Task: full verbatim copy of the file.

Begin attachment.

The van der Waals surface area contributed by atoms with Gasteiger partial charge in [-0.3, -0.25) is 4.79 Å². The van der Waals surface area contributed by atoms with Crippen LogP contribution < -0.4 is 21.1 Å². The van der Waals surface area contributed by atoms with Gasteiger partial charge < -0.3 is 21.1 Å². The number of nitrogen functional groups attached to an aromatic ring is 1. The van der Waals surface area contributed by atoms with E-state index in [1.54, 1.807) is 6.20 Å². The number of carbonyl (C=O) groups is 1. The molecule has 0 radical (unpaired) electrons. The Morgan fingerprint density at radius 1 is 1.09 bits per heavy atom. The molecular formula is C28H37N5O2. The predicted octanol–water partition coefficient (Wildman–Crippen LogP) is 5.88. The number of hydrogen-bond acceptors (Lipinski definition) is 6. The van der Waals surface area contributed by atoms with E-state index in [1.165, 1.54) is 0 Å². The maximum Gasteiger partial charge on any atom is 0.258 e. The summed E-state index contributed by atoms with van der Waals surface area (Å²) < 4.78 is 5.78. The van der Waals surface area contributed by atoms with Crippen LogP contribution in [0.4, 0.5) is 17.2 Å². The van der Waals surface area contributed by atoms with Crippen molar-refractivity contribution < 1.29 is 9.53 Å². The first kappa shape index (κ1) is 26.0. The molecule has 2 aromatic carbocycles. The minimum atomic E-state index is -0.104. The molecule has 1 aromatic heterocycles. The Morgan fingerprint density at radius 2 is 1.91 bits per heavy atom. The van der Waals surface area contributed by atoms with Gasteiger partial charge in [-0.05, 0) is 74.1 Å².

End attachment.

The van der Waals surface area contributed by atoms with Gasteiger partial charge in [-0.3, -0.25) is 4.79 Å². The van der Waals surface area contributed by atoms with Crippen LogP contribution < -0.4 is 21.1 Å². The van der Waals surface area contributed by atoms with Gasteiger partial charge < -0.3 is 21.1 Å². The number of nitrogen functional groups attached to an aromatic ring is 1. The van der Waals surface area contributed by atoms with E-state index in [1.54, 1.807) is 6.20 Å². The number of carbonyl (C=O) groups is 1. The molecule has 0 radical (unpaired) electrons. The Morgan fingerprint density at radius 1 is 1.09 bits per heavy atom. The molecular formula is C28H37N5O2. The predicted octanol–water partition coefficient (Wildman–Crippen LogP) is 5.88. The number of hydrogen-bond acceptors (Lipinski definition) is 6. The van der Waals surface area contributed by atoms with E-state index in [1.165, 1.54) is 0 Å². The maximum Gasteiger partial charge on any atom is 0.258 e. The summed E-state index contributed by atoms with van der Waals surface area (Å²) < 4.78 is 5.78. The van der Waals surface area contributed by atoms with Crippen LogP contribution in [0.4, 0.5) is 17.2 Å². The van der Waals surface area contributed by atoms with Crippen molar-refractivity contribution < 1.29 is 9.53 Å². The first kappa shape index (κ1) is 26.0. The molecule has 2 aromatic carbocycles. The minimum atomic E-state index is -0.104. The molecule has 1 aromatic heterocycles. The Morgan fingerprint density at radius 2 is 1.91 bits per heavy atom. The van der Waals surface area contributed by atoms with Gasteiger partial charge in [-0.05, 0) is 74.1 Å².